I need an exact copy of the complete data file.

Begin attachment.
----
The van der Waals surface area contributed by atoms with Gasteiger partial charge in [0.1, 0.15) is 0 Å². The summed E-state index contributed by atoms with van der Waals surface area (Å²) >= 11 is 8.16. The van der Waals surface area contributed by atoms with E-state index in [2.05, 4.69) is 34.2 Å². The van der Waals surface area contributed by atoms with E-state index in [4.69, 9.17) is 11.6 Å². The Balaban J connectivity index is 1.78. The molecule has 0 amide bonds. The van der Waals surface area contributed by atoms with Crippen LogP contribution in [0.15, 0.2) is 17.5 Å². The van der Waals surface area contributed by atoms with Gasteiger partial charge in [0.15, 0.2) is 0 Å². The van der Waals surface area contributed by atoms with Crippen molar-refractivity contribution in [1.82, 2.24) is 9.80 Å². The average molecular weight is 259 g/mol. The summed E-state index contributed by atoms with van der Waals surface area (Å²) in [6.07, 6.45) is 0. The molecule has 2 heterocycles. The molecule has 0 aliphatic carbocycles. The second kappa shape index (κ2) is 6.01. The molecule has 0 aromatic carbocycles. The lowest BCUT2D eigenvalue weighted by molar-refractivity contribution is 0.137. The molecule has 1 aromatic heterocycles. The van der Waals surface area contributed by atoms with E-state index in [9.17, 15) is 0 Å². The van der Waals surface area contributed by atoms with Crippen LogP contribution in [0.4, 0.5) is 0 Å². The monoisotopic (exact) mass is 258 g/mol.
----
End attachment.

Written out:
The van der Waals surface area contributed by atoms with Gasteiger partial charge in [0.1, 0.15) is 0 Å². The summed E-state index contributed by atoms with van der Waals surface area (Å²) >= 11 is 8.16. The van der Waals surface area contributed by atoms with E-state index in [2.05, 4.69) is 34.2 Å². The van der Waals surface area contributed by atoms with E-state index in [4.69, 9.17) is 11.6 Å². The Balaban J connectivity index is 1.78. The molecule has 0 amide bonds. The van der Waals surface area contributed by atoms with Crippen LogP contribution in [0.15, 0.2) is 17.5 Å². The van der Waals surface area contributed by atoms with Gasteiger partial charge in [0.15, 0.2) is 0 Å². The van der Waals surface area contributed by atoms with Crippen molar-refractivity contribution in [1.82, 2.24) is 9.80 Å². The average molecular weight is 259 g/mol. The summed E-state index contributed by atoms with van der Waals surface area (Å²) in [6.07, 6.45) is 0. The molecule has 2 heterocycles. The molecule has 0 aliphatic carbocycles. The second kappa shape index (κ2) is 6.01. The molecule has 0 aromatic carbocycles. The lowest BCUT2D eigenvalue weighted by molar-refractivity contribution is 0.137. The molecule has 1 aromatic heterocycles. The van der Waals surface area contributed by atoms with E-state index in [9.17, 15) is 0 Å². The van der Waals surface area contributed by atoms with Crippen LogP contribution in [0.4, 0.5) is 0 Å². The monoisotopic (exact) mass is 258 g/mol.